17 May, 2017
FSA Annual Report 2016
Our Industry is often the envy of other sectors who find it far more difficult, perhaps due to their market activities, to collaborate on matters of common interest. Having FSA representing most timber growers across the scale, race and management objectives spectra of the South African Forestry Industry, is a massive advantage to the Industry. FSA is seen by Government, other sectors, the media, investors and other interested and affected parties, as the single focal point for the Industry. Such collaboration continues to reduce the costs and risks of doing business in South Africa in so many areas of the Industry's businesses and examples of this are found throughout this Annual Report.
This credibility has also been seen in the growing membership of FSA, the growth in external funding into FSA and in the growth in sponsorship of our Annual General Meetings. I would like to extend our sincere gratitude to all our members, sponsors and our implementation partners in research, forestry protection, transformation, education and training, Government and other Industry Associations, for their continued support of the Association. It is our sincere wish that all timber growers will join the Association and contribute to its important work.
On this note, it gives me great pleasure to welcome the R&B Group as the newest member of FSA and we look forward to securing the membership of Sonae-Auraco and Silicon Smelters in 2017, as they have both expressed interest in joining FSA.
There were some major highlights in 2016 which are dealt with in more detail in this Report but which are worthy of mention here. The first of these was the approval by Honourable Minister Davies MP, of the Forest Sector Codes for BBBEE, which he approved for implementation in October 2016. While the Industry is still in discussion with the Minister on some points
of clarity, we expect the Charter to be gazetted for implementation in the first half of 2017. The changes which Industry was able to effect in these codes, most notably having Industry's and Government's commitments reflected in a sector-wide score card, are a first for any sector in the country. This offers the first real chance that Government will make good on all its undertakings to support the transformation and growth of the Industry which until now remain almost entirely unmet. The re-appointment of Dr Moshibudi Rampedi as the DDG for Forestry is encouraging, in that she will be able to see first-hand, to what extent DAFF have made progress in these areas, since she was previously responsible for Forestry in 2012.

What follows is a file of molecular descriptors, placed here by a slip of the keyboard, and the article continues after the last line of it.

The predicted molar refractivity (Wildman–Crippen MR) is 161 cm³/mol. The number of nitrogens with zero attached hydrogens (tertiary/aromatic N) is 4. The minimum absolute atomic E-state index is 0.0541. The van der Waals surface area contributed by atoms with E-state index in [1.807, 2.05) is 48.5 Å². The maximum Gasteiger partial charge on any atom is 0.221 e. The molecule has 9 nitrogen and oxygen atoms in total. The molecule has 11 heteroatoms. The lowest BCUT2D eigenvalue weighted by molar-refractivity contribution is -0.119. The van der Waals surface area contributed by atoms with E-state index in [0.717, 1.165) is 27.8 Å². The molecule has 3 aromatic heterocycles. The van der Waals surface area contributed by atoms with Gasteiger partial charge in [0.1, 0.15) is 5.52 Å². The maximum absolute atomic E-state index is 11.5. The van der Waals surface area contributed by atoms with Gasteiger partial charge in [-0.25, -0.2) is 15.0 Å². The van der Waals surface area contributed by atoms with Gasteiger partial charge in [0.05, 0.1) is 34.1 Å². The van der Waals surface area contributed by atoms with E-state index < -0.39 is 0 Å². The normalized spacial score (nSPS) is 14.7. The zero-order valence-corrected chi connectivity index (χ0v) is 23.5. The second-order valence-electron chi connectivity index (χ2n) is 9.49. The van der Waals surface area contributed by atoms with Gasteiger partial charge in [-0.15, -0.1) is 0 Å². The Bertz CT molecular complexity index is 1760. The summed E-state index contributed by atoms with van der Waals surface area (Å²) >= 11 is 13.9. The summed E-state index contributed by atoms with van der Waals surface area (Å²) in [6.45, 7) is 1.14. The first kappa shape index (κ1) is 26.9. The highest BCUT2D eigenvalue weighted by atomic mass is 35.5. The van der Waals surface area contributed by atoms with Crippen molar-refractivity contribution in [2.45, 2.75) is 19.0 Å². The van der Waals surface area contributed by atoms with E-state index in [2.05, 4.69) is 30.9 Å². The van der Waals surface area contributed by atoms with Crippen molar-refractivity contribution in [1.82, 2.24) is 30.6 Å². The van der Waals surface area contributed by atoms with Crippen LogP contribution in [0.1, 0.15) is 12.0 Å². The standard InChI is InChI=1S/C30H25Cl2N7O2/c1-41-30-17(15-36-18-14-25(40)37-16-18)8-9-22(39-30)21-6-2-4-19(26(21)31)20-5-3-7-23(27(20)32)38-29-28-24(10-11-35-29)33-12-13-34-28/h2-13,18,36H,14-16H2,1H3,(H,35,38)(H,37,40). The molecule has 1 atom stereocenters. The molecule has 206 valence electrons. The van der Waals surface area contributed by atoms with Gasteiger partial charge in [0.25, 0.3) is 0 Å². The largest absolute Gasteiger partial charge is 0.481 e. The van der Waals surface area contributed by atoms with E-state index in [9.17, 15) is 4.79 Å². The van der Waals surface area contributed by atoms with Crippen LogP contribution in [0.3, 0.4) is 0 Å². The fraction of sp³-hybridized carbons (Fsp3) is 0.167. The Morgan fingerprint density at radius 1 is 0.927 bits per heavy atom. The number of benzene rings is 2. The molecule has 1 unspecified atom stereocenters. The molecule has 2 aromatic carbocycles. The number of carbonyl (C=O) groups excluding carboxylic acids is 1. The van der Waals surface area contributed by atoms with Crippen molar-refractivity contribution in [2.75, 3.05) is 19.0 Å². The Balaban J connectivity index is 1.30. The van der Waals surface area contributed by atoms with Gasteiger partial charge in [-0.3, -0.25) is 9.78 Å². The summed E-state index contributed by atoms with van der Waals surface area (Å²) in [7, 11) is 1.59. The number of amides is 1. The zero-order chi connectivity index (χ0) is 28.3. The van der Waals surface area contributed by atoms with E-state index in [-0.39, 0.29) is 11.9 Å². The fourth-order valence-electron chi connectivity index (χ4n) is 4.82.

On the Grower Development Programme, our Business Development Unit has once again achieved some remarkable successes. FSA secured R3.06m from the FP&M SETA which has been used for training of our small-scale growers in business practice, firefighting, silviculture and advanced chainsaw operations. FSA also succeeded in securing another R2.7m from the SETA for 2017. In addition to this, the Business Development Unit secured R1.11m from the King Cetshwayo District Municipality (previously known as uThungulu DM) for the re-establishment of small-scale growers' plantations in Sokhulu, which were devastated by Leptocybe. All these programmes have been funded by external partners, once again demonstrating the credibility and effectiveness of FSA and reducing the cost to FSA's members, in funding the important work of the Business Development Unit.
Another major achievement was the resolution of the seventeen-year old genus exchange debate. DWS finally accepted FSA's position that the highly controversial regulations which sought to compel timber growers to apply for authorisation when switching genera, were not necessary. The DWS undertook to suspend the regulations after FSA demonstrated, using a DWS-respected hydrologist, that DWS had based these regulations on a fundamentally flawed arithmetical error.
On the political front, we have reported regularly to members on the potential impact which political changes have on the economy, on transformation and on investment in South Africa. In the Forestry Industry, the political climate improved significantly in 2016, with FSA having agreed on a Forestry Roadmap with the Deputy Minister of DAFF. In the broader political landscape, it remains to be seen whether businesses and the citizens of the country are able to effect the changes that are needed to restore South Africa's credit ratings and a sustainable growth trajectory. We are, however, fortunate that we have an Industry association like FSA that continues to fight for an enabling and supportive business environment for the Industry.
Thank you to all our partners in both the private and the public sectors, who support the transformation, growth and protection of the Industry. Most importantly, thank you to all of our members who through their membership and contribution to FSA, ensure the sustainability of our sector and the value chain which it supports. I wish you all the very best for 2017 and I once again encourage all timber growers to join and support FSA so that the important work which they and our implementing partners do, can continue.
Last but not least, thank you to all of our FSA staff, for continuing to fight for the Industry on so many fronts. They are a small but highly effective team, who passionately and fearlessly tackle all the issues which affect all timber growers in South Africa.
Forestry South Africa
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